For now, the United Nations’ refugee agency has been given breathing room to operate in a western corner of military-ruled Burma, where humanitarian programmes offer some comfort to the persecuted Rohingya Muslim minority.
The uncertainty stems from the predicament the United Nations High Commissioner for Refugees (UNHCR) faced as 2008 drew to a close. The junta in the predominantly Buddhist country ‘’appeared reluctant to renew UNHCR’s contract to work in Burma,’’ a diplomatic source revealed.
The problem arose with the immigration department, the local counterpart that the U.N. agency was assigned to work with. ‘’The immigration department had said that they will not sign the new agreement to work with UNHCR,’’ the source added. ‘’This meant that UNHCR could not continue with its operations.’’
A search for other government agencies to serve as local counterparts for the refugee agency ensued. The bureaucratic hurdle placed in the way of the UNHCR was dismantled this month, enabling what outwardly appeared to be a smooth visit to Burma by Antonio Guterres, the head of UNHCR.
‘’The whole point of Guterres’ visit to Burma in March was to find a local partner to continue UNHCR’s operations in the country,’’ a source, who spoke with IPS on condition of anonymity, said. ‘’The government approved a new agreement between the immigration department and UNHCR.’’
But the diplomatic muscle that Guterres had to flex during his visit, from Mar. 7-12, resulting in an about-turn by the junta, was not ordinary.
All humanitarian agencies working in Burma, or Myanmar, as the junta calls the country, are held hostage by the tough rules that have been imposed since February 2006, adding to limitations in an already difficulty environment.
‘’Under the new guidelines, foreign agencies must draft a memorandum of understanding with any concerned ministries before opening offices in Burma,’’ states ALTSEAN, a regional human rights body, in a study of the restrictions humanitarian agencies face in the oppressive South-east Asian nation.
‘’The Ministry of National Planning and Economic Development released the so-called ‘Green Book’ of guidelines to a meeting of international aid organisations in Rangoon,'' ALTSEAN stated.
‘’These guidelines set up complicated approval processes, restricted travel to and within the country, established new regulating bodies as well as empowered existing ones and altogether hindered the work of aid organisations in Burma, both foreign and domestic,’’ adds ALTSEAN.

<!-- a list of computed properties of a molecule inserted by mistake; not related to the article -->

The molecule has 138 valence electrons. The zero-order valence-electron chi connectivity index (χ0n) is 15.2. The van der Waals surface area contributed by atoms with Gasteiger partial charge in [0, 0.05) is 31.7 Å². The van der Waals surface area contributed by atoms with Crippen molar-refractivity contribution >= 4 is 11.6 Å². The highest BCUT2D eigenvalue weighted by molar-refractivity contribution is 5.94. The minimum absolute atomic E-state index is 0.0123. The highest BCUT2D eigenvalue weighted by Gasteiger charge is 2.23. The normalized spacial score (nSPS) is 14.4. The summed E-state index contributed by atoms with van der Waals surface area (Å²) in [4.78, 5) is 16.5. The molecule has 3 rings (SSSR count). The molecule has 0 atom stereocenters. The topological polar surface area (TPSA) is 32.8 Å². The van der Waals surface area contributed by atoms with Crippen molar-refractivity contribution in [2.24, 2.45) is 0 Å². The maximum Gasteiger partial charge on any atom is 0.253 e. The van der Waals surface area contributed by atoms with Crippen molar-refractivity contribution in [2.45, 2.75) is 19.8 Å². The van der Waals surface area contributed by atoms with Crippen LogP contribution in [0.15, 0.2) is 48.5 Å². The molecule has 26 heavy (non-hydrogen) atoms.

UNHCR’s work in the Arakan state, where the persecuted Rohingyas live, goes back nearly 15 years. It established a presence to monitor and aid the over 230,000 Muslim refugees returning to Burma from neighbouring Bangladesh, where the Rohingyas had fled in 1991 to escape a wave of oppression unleashed by the Burmese military.
The Rohingyas had fled in massive numbers earlier, too. In 1978, some 200,000 sought safety in Bangladesh to escape a form of ethnic cleansing mounted by the military. There were reports then of widespread killing, rape and the destruction of mosques, according to human rights groups.
Currently, six U.N. agencies have humanitarian programmes in Arakan to assist an estimated 750,000 Rohingyas who are victims of harsh policies that show no signs of easing up.
The junta-imposed restrictions deny the Rohingyas free movement from village to village, they cannot get married freely, they are victims of rape and torture, are subject to forced labour and have to endure land confiscation and extortion.
The Rohingyas, who grabbed the headlines in recent months, after the boats they were fleeing in to Malaysia washed ashore in southern Thailand, also endure another form of discrimination not experienced by Burma’s other 135 ethnic minorities. They have been stripped of their citizenship rights since 1982.
Little wonder why the World Food Programme (WFP), which has been helping the Rohingyas since 1994, has barely felt a drop in the numbers of people they have been feeding, currently some 350,000. ‘’The numbers have remained the same,’’ says Paul Risley, spokesperson for the Asia office of the U.N. food relief agency.
The plight of Rohingya children adds another grim detail. ‘’Malnutrition rates have remained very high among the most vulnerable section of the population,’’ Risley told IPS. ‘’Thirty percent of children under five years show stunting.’’
In fact, the area where the Rohingyas have been boxed in, in the Arakan state, was described as a ‘’hunger hot spot’’ in WFP’s most recent food security survey of Burma, done in November last year. The survey also revealed that WFP was reaching only half the number of Rohingyas who need food for their survival.
This shortfall in assisting this discriminated minority was also highlighted by the UNHCR. The agencies current level of activity to help the Rohingyas ‘’does not correspond to the actual needs,’’ Guterres had noted, a statement revealed.
Guterres also singled out areas of concern to the UNHCR: ‘’from prevention of displacement, to voluntary return, registration and legal status, and the improvements to economic and social conditions.’’
Yet such disclosure has failed to impress rights advocates who have monitored the plight of the Rohingyas for years. ‘’I am worried that the issues which are really causing the Rohingyas to flee, like the lack of legal status and the human rights violations, were not openly discussed,’’ says Chris Lewa, lead researcher of the Arakan Project.
‘’The key root causes behind Rohingya displacement have not been openly acknowledged,’’ she said in an interview. ‘’There are concerns that the UNHCR’s recent statement was a bit soft.’’